game misconduct

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guess usc is having graduation at the la coliseum and allowing only 2 guests per grad.they changed it to allow out of state students attend now also gf is taking her parents hehe i dont have to sit there through those long boring speeches,awards etc.going to her graduation for her masters was enough for me 🙄traffic was unreal there:lol:along with not being able to puff on my ecig
 

KittyFriday

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I wish to again applaud those worldwide who stepped up early to volunteer for the different vaccine trials.
I tried to, yet they were not accepting us old, multiple comorbidity box checkers.
It would be too difficult to tell if a follow on health failure was due to the comorbidities, clouding the trial results.
I equate these younger trial folks to those who helped neighbors plant victory gardens in WWII.
Millions of successful doses later, and we hear the whining antivaxxers, who I equate to those who would reach over the fence to steal tomatoes from the young war widow's victory garden.
Not to generalize, but it's funny because many of these people want to go back to the 40s and 50s when life was "better". They'd never make it through WWII and the sacrifices that people made during that time.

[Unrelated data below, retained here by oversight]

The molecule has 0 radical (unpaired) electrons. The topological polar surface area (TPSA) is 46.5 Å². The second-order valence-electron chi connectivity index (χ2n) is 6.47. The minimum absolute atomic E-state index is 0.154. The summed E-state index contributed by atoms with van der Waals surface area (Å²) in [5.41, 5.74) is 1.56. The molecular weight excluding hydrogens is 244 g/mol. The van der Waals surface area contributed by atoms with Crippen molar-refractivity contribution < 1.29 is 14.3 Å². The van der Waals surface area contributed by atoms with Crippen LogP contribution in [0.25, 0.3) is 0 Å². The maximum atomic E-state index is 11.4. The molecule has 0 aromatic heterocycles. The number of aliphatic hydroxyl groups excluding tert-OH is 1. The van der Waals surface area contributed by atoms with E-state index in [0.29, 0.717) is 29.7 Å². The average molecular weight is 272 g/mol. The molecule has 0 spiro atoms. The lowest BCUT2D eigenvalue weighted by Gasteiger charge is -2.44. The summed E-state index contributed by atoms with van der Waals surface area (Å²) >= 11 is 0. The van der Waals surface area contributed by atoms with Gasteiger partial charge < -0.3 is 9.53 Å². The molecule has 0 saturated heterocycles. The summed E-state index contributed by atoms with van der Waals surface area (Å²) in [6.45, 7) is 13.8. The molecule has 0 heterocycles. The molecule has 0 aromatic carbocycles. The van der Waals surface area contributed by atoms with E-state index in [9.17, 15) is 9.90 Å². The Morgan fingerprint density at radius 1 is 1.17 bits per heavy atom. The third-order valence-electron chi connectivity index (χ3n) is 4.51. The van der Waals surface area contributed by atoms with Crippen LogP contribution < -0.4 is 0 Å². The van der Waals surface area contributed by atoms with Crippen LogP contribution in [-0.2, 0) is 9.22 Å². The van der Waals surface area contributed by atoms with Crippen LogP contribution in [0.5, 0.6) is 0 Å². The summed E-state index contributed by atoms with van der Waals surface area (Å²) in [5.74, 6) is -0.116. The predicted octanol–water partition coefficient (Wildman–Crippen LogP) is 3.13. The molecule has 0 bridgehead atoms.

They will not ask for proof of vaccination from customers, which of course means that very few people will be wearing a mask at Walmart.
According to my mom, it's not surprising they don't require masks at Wal-Mart - they hardly require clothes :lol:
 

denice

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For me it comes down to how much I trust the vaccine. I am not talking about the crazy conspiracy theories but just how effective it is in real use especially with the variants. Experience with vaccines varies so much. Vaccines against things like measles, polio, rubella, mumps and smallpox are very effective. They have eradicated smallpox and are very close to eradicating polio. The flu vaccine not so much. We just don't have enough real world experience to know where these vaccines come down in efficacy.